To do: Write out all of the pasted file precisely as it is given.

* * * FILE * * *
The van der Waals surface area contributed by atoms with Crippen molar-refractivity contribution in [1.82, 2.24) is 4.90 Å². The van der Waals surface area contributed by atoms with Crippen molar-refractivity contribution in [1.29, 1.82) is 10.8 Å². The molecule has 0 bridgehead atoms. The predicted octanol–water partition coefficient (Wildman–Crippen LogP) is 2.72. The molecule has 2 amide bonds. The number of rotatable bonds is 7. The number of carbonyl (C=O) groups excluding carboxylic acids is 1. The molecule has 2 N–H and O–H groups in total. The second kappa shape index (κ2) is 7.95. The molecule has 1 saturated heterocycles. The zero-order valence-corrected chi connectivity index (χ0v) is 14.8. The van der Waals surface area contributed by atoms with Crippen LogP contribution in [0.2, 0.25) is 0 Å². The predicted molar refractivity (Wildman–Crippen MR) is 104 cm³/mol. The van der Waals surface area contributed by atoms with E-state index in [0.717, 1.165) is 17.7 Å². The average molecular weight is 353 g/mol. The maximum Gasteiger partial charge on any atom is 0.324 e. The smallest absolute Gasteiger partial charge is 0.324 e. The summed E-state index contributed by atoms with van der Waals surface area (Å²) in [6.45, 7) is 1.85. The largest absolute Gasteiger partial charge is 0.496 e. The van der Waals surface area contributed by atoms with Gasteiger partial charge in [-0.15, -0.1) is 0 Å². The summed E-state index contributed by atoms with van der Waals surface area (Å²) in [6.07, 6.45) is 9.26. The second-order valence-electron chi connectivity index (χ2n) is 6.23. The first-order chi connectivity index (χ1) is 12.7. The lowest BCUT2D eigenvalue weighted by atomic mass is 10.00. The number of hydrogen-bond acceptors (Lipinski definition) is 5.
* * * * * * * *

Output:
The van der Waals surface area contributed by atoms with Crippen molar-refractivity contribution in [1.82, 2.24) is 4.90 Å². The van der Waals surface area contributed by atoms with Crippen molar-refractivity contribution in [1.29, 1.82) is 10.8 Å². The molecule has 0 bridgehead atoms. The predicted octanol–water partition coefficient (Wildman–Crippen LogP) is 2.72. The molecule has 2 amide bonds. The number of rotatable bonds is 7. The number of carbonyl (C=O) groups excluding carboxylic acids is 1. The molecule has 2 N–H and O–H groups in total. The second kappa shape index (κ2) is 7.95. The molecule has 1 saturated heterocycles. The zero-order valence-corrected chi connectivity index (χ0v) is 14.8. The van der Waals surface area contributed by atoms with Crippen LogP contribution in [0.2, 0.25) is 0 Å². The predicted molar refractivity (Wildman–Crippen MR) is 104 cm³/mol. The van der Waals surface area contributed by atoms with E-state index in [0.717, 1.165) is 17.7 Å². The average molecular weight is 353 g/mol. The maximum Gasteiger partial charge on any atom is 0.324 e. The smallest absolute Gasteiger partial charge is 0.324 e. The summed E-state index contributed by atoms with van der Waals surface area (Å²) in [6.45, 7) is 1.85. The largest absolute Gasteiger partial charge is 0.496 e. The van der Waals surface area contributed by atoms with Gasteiger partial charge in [-0.15, -0.1) is 0 Å². The summed E-state index contributed by atoms with van der Waals surface area (Å²) in [6.07, 6.45) is 9.26. The second-order valence-electron chi connectivity index (χ2n) is 6.23. The first-order chi connectivity index (χ1) is 12.7. The lowest BCUT2D eigenvalue weighted by atomic mass is 10.00. The number of hydrogen-bond acceptors (Lipinski definition) is 5.